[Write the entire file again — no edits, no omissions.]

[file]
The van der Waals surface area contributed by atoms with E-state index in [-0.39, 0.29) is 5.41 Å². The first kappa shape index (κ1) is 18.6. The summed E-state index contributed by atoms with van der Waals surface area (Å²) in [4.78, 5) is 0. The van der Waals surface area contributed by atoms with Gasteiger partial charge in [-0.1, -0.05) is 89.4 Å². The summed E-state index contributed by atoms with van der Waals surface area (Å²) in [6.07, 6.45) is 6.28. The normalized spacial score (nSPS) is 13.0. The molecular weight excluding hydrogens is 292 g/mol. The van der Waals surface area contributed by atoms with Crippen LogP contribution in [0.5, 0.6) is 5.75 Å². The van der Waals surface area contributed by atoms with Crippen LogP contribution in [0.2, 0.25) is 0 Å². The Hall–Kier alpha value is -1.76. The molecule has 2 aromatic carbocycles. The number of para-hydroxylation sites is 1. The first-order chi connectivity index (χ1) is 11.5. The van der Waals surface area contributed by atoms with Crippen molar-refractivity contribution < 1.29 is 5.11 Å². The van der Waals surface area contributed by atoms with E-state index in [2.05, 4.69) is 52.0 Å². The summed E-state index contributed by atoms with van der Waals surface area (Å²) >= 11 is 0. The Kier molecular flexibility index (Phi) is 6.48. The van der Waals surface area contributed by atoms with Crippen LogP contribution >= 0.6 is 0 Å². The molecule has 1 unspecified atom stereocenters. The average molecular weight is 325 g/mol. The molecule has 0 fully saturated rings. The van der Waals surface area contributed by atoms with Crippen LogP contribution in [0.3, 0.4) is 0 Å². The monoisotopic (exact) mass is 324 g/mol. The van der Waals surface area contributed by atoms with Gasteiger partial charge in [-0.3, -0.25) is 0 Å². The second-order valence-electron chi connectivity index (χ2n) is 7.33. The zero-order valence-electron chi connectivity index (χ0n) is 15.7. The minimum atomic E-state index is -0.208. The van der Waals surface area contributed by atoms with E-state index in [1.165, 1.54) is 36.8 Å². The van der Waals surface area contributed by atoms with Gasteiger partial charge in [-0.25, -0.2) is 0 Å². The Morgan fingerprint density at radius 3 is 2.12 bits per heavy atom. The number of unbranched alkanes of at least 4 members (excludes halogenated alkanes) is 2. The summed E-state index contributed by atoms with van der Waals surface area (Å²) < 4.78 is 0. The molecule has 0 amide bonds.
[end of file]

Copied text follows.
The van der Waals surface area contributed by atoms with E-state index in [-0.39, 0.29) is 5.41 Å². The first kappa shape index (κ1) is 18.6. The summed E-state index contributed by atoms with van der Waals surface area (Å²) in [4.78, 5) is 0. The van der Waals surface area contributed by atoms with Gasteiger partial charge in [-0.1, -0.05) is 89.4 Å². The summed E-state index contributed by atoms with van der Waals surface area (Å²) in [6.07, 6.45) is 6.28. The normalized spacial score (nSPS) is 13.0. The molecular weight excluding hydrogens is 292 g/mol. The van der Waals surface area contributed by atoms with Crippen LogP contribution in [0.5, 0.6) is 5.75 Å². The van der Waals surface area contributed by atoms with Crippen LogP contribution in [0.2, 0.25) is 0 Å². The Hall–Kier alpha value is -1.76. The molecule has 2 aromatic carbocycles. The number of para-hydroxylation sites is 1. The first-order chi connectivity index (χ1) is 11.5. The van der Waals surface area contributed by atoms with Crippen molar-refractivity contribution < 1.29 is 5.11 Å². The van der Waals surface area contributed by atoms with E-state index in [2.05, 4.69) is 52.0 Å². The summed E-state index contributed by atoms with van der Waals surface area (Å²) >= 11 is 0. The Kier molecular flexibility index (Phi) is 6.48. The van der Waals surface area contributed by atoms with Crippen LogP contribution >= 0.6 is 0 Å². The molecule has 1 unspecified atom stereocenters. The average molecular weight is 325 g/mol. The molecule has 0 fully saturated rings. The van der Waals surface area contributed by atoms with Crippen LogP contribution in [0.3, 0.4) is 0 Å². The monoisotopic (exact) mass is 324 g/mol. The van der Waals surface area contributed by atoms with Gasteiger partial charge in [-0.3, -0.25) is 0 Å². The second-order valence-electron chi connectivity index (χ2n) is 7.33. The zero-order valence-electron chi connectivity index (χ0n) is 15.7. The minimum atomic E-state index is -0.208. The van der Waals surface area contributed by atoms with E-state index in [1.165, 1.54) is 36.8 Å². The van der Waals surface area contributed by atoms with Gasteiger partial charge in [-0.25, -0.2) is 0 Å². The Morgan fingerprint density at radius 3 is 2.12 bits per heavy atom. The number of unbranched alkanes of at least 4 members (excludes halogenated alkanes) is 2. The summed E-state index contributed by atoms with van der Waals surface area (Å²) < 4.78 is 0. The molecule has 0 amide bonds.